Financial info discloses fracking risks
The oil and gas industry lies to people living near their operations — people forced by state law into risking their family’s health and safety and the value of their homes. But the industry tells the truth to investors — people voluntarily risking their money.
Compare companies’ slick assurances to local communities with what they tell potential investors in Security and Exchange Commission (SEC) 10k reports. 10k’s give a detailed picture of a company’s business, risks and operating and financial results for a fiscal year. Every 10k has a section entitled “risks” (essentially, what could go wrong) — events that could cause the company to miss financial targets and investors to lose money.
Extraction’s 2016 10k is particularly illustrative. Extraction, facing citizen backlash over its unique focus on heavily populated areas (Broomfield is the latest), plans to drill in unincorporated Boulder County. Extraction’s 10k risk section is a straightforward discussion of what, to the public and environment, can be catastrophes. Contrast the 10k’s dispassionate discussion with the propaganda these companies unload on city councils and neighborhoods.
Is drilling risky? “Drilling for and producing oil and natural gas are high risk activities with many uncertainties…” Some listed: “equipment failures or accidents, such as fires or blowouts; environmental hazards, such as oil and natural gas leaks, oil spills, pipeline and tank ruptures, encountering naturally occurring radioactive materials, and unauthorized discharges of brine, well stimulation and completion fluids, toxic gases or other pollutants into the surface and subsurface environment.” These events could result in substantial loss and result in claims for: “injury or loss of life, damage to and destruction of property, natural resources, and equipment; pollution and other environmental damage. …”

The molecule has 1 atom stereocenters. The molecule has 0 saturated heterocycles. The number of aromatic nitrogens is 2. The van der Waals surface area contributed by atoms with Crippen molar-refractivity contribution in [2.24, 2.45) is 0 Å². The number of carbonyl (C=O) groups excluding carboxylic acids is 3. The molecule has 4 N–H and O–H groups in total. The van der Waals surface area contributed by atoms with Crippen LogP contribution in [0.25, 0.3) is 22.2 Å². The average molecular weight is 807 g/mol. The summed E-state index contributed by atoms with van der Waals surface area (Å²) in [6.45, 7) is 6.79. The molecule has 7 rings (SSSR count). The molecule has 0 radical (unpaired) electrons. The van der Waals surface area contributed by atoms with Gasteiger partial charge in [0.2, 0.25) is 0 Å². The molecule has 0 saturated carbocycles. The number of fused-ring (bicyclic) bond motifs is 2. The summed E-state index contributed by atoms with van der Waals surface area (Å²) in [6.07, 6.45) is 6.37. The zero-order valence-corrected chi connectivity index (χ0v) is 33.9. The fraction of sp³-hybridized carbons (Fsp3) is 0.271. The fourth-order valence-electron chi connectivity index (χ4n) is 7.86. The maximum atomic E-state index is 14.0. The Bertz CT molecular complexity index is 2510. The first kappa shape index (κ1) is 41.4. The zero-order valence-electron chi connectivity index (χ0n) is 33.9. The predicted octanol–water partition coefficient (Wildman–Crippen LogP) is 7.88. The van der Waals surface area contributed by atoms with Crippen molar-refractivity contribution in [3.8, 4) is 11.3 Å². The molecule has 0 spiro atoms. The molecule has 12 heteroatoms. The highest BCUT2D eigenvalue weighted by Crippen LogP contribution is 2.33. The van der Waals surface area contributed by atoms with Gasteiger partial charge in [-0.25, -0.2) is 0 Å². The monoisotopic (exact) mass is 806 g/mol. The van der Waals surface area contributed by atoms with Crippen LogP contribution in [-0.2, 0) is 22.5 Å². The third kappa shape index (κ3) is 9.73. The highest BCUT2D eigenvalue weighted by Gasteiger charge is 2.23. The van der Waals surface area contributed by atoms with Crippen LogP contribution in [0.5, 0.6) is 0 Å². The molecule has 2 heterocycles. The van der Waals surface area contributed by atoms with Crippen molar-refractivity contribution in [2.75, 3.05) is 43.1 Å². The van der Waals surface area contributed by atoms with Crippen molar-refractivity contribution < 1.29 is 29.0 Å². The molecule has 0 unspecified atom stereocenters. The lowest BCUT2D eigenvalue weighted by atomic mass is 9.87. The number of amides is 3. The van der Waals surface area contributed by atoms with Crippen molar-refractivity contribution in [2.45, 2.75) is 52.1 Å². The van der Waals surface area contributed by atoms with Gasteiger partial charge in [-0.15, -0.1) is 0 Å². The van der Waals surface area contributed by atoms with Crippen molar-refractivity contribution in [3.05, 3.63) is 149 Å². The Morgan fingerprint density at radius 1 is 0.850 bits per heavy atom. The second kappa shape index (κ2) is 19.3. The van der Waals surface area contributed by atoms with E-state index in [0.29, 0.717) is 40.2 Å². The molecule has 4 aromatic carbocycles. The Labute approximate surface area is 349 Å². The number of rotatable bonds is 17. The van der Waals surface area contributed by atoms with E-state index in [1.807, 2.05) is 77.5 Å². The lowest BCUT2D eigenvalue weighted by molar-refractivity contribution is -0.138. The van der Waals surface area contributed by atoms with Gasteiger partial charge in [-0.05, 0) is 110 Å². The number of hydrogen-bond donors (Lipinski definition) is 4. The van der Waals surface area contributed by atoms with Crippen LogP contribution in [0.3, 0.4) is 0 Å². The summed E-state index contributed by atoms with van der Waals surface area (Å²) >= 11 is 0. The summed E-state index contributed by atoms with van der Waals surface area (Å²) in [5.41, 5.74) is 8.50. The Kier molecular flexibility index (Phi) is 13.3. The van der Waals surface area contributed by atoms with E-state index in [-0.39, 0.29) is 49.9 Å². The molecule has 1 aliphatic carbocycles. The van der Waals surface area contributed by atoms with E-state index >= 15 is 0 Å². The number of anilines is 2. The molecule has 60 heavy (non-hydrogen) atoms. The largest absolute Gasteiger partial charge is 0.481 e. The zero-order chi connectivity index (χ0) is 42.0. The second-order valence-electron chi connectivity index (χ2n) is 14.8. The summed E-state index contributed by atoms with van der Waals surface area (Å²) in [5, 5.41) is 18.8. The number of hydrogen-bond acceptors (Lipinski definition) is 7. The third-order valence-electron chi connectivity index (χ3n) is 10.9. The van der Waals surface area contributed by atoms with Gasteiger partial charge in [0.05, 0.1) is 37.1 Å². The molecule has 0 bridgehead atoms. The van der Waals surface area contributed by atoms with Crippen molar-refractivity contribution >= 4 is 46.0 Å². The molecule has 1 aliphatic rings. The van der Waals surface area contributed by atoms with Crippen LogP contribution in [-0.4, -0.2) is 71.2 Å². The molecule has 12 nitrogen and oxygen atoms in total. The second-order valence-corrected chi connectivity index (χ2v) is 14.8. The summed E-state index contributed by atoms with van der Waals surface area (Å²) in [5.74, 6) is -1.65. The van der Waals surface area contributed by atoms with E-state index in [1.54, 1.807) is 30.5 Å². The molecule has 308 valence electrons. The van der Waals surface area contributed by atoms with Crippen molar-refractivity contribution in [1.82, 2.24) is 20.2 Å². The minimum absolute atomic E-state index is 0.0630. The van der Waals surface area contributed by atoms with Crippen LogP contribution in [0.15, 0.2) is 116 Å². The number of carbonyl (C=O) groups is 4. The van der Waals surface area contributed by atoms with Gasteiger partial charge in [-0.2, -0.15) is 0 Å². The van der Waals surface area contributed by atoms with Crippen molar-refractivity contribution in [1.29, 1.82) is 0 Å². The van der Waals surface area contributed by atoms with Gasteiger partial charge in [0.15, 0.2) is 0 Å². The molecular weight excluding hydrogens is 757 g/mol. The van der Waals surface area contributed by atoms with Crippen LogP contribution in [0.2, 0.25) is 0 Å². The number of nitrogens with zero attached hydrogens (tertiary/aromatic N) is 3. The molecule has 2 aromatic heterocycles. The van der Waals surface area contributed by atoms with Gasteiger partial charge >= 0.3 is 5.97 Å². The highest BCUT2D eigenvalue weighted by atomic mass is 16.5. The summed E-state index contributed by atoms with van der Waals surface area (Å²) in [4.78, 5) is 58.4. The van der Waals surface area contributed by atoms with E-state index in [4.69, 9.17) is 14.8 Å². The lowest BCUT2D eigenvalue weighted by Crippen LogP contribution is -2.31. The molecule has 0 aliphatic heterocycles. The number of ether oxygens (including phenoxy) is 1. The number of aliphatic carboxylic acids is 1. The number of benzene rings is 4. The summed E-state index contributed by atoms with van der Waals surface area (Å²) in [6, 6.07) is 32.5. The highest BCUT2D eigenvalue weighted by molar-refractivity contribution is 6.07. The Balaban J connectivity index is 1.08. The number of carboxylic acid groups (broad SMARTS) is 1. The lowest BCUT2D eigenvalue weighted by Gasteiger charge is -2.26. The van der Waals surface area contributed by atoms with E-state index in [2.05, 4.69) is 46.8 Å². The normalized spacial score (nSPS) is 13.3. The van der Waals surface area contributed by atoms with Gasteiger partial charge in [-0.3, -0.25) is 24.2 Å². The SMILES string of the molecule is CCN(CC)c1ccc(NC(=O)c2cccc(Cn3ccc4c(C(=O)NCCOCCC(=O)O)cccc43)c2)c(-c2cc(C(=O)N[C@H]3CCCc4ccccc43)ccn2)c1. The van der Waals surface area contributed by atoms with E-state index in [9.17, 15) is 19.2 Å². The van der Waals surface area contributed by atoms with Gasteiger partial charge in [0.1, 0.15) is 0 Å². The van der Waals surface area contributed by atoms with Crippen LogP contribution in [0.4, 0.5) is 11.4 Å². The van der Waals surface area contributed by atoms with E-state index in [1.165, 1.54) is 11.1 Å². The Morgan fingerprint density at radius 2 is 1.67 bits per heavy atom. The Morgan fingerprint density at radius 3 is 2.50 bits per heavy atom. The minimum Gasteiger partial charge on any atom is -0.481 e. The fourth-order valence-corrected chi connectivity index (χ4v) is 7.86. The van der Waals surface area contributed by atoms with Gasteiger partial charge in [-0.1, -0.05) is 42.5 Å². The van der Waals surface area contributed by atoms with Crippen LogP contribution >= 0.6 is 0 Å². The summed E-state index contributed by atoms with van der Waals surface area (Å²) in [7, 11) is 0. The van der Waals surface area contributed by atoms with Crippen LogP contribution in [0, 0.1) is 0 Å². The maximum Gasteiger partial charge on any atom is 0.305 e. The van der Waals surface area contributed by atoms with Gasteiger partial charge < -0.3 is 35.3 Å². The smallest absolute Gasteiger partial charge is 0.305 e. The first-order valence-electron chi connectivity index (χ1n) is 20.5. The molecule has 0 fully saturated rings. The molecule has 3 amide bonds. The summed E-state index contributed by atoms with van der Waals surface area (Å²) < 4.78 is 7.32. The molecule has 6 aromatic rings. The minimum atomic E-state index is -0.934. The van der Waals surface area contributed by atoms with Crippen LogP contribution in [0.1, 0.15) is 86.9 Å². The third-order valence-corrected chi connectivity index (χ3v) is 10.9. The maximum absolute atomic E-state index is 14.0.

Does the driller have insurance for unforeseen events? “[Our] insurance is limited to activities at the well site and there can be no assurance that this insurance will continue to be commercially available or that this insurance will be available at premium levels that justify its purchase by us… Further, we have no coverage for gradual, long-term pollution events.” Makes sense. The taxpayers cover those expenses via superfund cleanup. And in a later section: “…pollution and environmental risks generally are not fully insurable.”
Other discussions in the risk section cover 2016’s Amendment 71 (a boon), Colorado’s forced pooling (ditto), Extraction’s short-time in business and limited experience (discomfiting); climate change; greenhouse gas targets; threats of bans like New York’s; and the risk of more federal, state or local regulation.
Merrily Mazza/Lafayette City Councilwoman
Making America great
Things look bigly bad for Trump completing four years. As much as his basic character and his conduct as candidate and as president disgust me, I’ll be disappointed if he fails to stay on. I believe that we have the best chance of “making America great again” by fully experiencing the clown show that we so defiantly voted into office.